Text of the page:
Ravens finding hurry-up offense fits their style

Street Talk Ravens finding hurry-up offense fits their style

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OWINGS MILLS – Joe Flacco frenetically rushes to the line of scrimmage, signaling with his hands and barking out orders as the play clock ticks down toward zero.

The Baltimore Ravens’ quarterback calmly looks over the defense before dropping back to deliver yet another completion with his rocket arm.

Then, he repeats the accelerated sequence without once huddling up to slow down the pace.

The Ravens’ no-huddle offense is keeping opposing defenses off-guard and unable to substitute, a strategy that played a major role during a 30-7 victory over the Denver Broncos last weekend.

The Ravens executed the no-huddle attack 31 times, per the NFL official game book.

And the offense seems perfectly suited to Flacco’s high-octane, seemingly merciless style.

“Definitely, I think every quarterback likes to do that kind of thing,” Flacco said. “It gets the tempo going and it gets yourself in a little rhythm, and it gets your team in a little rhythm.

“I think we do it well. If we didn’t do it well, we wouldn’t be doing it. As an offensive unit, we do it really well and it’s something that we enjoy.”

Flacco’s continued emergency in his second season as an even more polished passer has coincided with Ravens offensive coordinator Cam Cameron’s willingness to run the no-huddle.

With Flacco entrusted to call plays and audible at the line, the Ravens’ no-huddle offense has developed into a smooth-running operation.

“Joe does a great job, he’s poised,” running back Ray Rice said. “One thing with a no-huddle offense, you have to be poised at quarterback. He also has to listen to the calls. Obviously, it’s easier to run it at home.

“Defenses are not going to just sit around anymore. They’re going to move around. So when you’re in a no-huddle offense, it doesn’t give them time to make all the checks that they want to make.”

The Ravens’ first game of the year was marked by them running the no-huddle a season-high 42 times during a 38-24 win over the Kansas City Chiefs.

Against the Broncos, which entered the game with the top scoring and third-down defense in the league, the Ravens wanted to counteract defensive coordinator Mike Nolan’s elaborate substitution packages for his aggressive 3-4 defense.

“You just try to keep a team off-balance,” wide receiver Derrick Mason said. “They’re a very athletic, very fast-moving team and you want to keep a team like that off-balance as much as possible.

“So, whether it’s no-huddle or whether you want to call it sugar-huddle, we want to put the pressure on opposing teams’ defenses and we wanted to wear them down. We thought if we stayed out in our no-huddle package for a little while and kind of mixed it up a little bit, that would pose some difficulties for them.”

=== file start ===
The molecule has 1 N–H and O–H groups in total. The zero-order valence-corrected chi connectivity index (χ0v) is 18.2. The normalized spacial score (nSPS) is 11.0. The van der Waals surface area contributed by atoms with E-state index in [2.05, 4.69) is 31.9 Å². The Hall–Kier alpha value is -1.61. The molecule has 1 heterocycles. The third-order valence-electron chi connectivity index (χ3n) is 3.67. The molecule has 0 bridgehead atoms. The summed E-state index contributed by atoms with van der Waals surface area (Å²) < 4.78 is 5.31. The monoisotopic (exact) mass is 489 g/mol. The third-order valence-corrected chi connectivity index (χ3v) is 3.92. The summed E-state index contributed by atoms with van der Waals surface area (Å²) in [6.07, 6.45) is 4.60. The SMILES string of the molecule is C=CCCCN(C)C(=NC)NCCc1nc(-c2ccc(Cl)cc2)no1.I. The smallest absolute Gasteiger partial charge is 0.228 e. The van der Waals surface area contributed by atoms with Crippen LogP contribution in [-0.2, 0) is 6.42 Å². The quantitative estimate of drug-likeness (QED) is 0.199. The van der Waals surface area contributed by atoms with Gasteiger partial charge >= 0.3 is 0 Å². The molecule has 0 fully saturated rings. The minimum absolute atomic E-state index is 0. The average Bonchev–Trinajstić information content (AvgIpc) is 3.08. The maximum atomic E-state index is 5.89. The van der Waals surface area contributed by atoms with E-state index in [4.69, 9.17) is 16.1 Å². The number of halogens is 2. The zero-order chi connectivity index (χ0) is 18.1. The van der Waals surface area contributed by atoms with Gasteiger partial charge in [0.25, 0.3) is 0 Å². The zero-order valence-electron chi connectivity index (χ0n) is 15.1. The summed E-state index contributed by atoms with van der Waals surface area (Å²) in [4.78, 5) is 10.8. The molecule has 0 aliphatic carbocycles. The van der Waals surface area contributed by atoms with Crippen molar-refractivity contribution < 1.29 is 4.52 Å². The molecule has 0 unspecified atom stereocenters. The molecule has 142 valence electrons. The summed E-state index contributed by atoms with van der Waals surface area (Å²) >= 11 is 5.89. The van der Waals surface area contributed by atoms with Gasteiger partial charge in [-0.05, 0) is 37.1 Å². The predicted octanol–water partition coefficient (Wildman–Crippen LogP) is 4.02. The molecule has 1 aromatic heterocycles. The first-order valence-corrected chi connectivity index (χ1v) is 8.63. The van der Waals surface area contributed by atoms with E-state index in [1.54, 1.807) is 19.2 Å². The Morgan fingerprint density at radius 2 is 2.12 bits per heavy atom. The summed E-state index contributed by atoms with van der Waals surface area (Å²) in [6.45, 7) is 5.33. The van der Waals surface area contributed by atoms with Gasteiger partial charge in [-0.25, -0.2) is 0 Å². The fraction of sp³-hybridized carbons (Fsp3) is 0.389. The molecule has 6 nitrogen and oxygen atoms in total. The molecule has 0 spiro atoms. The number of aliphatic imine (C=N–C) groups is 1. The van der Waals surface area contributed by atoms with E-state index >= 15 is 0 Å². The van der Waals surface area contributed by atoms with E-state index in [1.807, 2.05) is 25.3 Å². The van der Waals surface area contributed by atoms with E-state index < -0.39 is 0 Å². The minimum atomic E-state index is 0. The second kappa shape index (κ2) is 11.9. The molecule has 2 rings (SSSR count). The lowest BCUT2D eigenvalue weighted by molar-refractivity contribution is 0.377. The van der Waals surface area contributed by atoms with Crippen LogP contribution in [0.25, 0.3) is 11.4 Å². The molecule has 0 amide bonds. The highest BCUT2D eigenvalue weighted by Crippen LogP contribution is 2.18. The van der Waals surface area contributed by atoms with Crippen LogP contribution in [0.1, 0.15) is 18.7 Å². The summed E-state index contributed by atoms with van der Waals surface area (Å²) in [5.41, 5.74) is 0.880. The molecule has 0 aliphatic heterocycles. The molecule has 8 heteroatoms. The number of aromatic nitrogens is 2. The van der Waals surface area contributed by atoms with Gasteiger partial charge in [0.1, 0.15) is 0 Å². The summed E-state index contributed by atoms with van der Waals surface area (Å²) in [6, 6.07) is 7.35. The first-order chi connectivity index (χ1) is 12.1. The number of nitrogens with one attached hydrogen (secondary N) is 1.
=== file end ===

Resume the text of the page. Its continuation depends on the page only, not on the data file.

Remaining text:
That has been the case throughout the season.

And the Ravens prevented the Broncos from mounting much of a pass rush.

NFL sacks leader Elvis Dumervil was effectively stonewalled, registering no sacks in a rare shutout against a player who entered the game with 10 sacks.

Against the Ravens, there was no rest for the weary.

“They can’t substitute,” Flacco said. “If you don’t want them to pressure you, it can limit that. For me at least, it gets you into a rhythm. We are running plays that we do well and that’s the most important thing. No matter what they do on the defensive side of the ball, we know we have some way to beat it.

“We feel comfortable, and it wears a defense out. When a defense is rushing the passer and covering plays at that tempo and for that long of a series, it really wears on them throughout the course of a game. It gives you a lot of advantages as the game goes on.”

Flacco wound up completing 20 of 25 passes, including his last 14 throws, to tie a franchise record for single-game accuracy.

For the season, the Ravens rank seventh in total offense (378.7 yards), fourth in scoring (28.4 points), third in third-down conversion percentage (48.4 percent) and 10th in rushing and passing offense.

The no-huddle has been an energizing force for a suddenly prolific offense after years of conservative, dormant attacks.

“I think we don’t think it’s hard,” Flacco said. “Therefore, it comes pretty naturally to all of us and that’s why we do it.”

Against the Broncos, the Ravens ran the no-huddle for nearly the entire first quarter.

Sometimes, they used it as a quick-strike weapon later in the game with a 20-yard touchdown pass from Flacco to Mason in the fourth quarter.

Or, it was used to grind out yards with Rice between the tackles or as a safety valve option out of the backfield.

“I think the no-huddle offense is great,” Rice said. “Last week was a perfect example. When you play against a great defense, the longer you keep those guys on the field, the more they unravel having to get guys on and off the field for longer drives. It rattles a defense.

“That’s just a different tempo. Once you get into our tempo, it makes you game plan a lot easier. When you can execute and get into your regular stuff, then you can switch it on. We like to call ourselves a multi-dimensional offense. We try to keep everything involved.”


Aaron Wilson covers the Baltimore Ravens for the Carroll County Times and the Annapolis Capital.


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Aaron Wilson

About Aaron Wilson

Aaron Wilson covers the NFL for National Football Post as well as the Baltimore Ravens for The Carroll County Times and Ravens24x7.com. He has previously covered the Jacksonville Jaguars and Tennessee Titans and has covered the NFL since 1997.  He has won several regional writing awards, including, most recently, Best Sports News Story for the state of Maryland in voting conducted by the Associated Press managing editors. 

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